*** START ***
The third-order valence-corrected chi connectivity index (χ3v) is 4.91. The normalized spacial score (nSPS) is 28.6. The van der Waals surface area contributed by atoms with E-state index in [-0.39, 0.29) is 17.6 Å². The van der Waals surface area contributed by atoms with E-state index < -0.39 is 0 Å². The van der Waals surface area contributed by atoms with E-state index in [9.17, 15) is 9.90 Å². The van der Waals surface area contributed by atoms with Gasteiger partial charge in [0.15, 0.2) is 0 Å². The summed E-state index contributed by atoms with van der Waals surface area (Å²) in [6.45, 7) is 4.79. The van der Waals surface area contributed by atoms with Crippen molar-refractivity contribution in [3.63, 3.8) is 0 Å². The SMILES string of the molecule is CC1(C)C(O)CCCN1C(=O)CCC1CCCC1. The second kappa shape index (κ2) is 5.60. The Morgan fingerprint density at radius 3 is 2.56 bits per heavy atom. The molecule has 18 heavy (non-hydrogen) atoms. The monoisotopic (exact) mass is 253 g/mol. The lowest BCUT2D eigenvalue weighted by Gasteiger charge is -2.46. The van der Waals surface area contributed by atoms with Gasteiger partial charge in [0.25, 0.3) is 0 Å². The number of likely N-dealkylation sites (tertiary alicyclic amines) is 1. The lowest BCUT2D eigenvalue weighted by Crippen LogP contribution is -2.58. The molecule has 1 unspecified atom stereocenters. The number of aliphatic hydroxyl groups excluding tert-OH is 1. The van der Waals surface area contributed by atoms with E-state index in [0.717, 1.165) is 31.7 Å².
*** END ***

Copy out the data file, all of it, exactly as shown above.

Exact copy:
The third-order valence-corrected chi connectivity index (χ3v) is 4.91. The normalized spacial score (nSPS) is 28.6. The van der Waals surface area contributed by atoms with E-state index in [-0.39, 0.29) is 17.6 Å². The van der Waals surface area contributed by atoms with E-state index < -0.39 is 0 Å². The van der Waals surface area contributed by atoms with E-state index in [9.17, 15) is 9.90 Å². The van der Waals surface area contributed by atoms with Gasteiger partial charge in [0.15, 0.2) is 0 Å². The summed E-state index contributed by atoms with van der Waals surface area (Å²) in [6.45, 7) is 4.79. The van der Waals surface area contributed by atoms with Crippen molar-refractivity contribution in [3.63, 3.8) is 0 Å². The SMILES string of the molecule is CC1(C)C(O)CCCN1C(=O)CCC1CCCC1. The second kappa shape index (κ2) is 5.60. The Morgan fingerprint density at radius 3 is 2.56 bits per heavy atom. The molecule has 18 heavy (non-hydrogen) atoms. The monoisotopic (exact) mass is 253 g/mol. The lowest BCUT2D eigenvalue weighted by Gasteiger charge is -2.46. The van der Waals surface area contributed by atoms with Gasteiger partial charge in [0.25, 0.3) is 0 Å². The number of likely N-dealkylation sites (tertiary alicyclic amines) is 1. The lowest BCUT2D eigenvalue weighted by Crippen LogP contribution is -2.58. The molecule has 1 unspecified atom stereocenters. The number of aliphatic hydroxyl groups excluding tert-OH is 1. The van der Waals surface area contributed by atoms with E-state index in [0.717, 1.165) is 31.7 Å².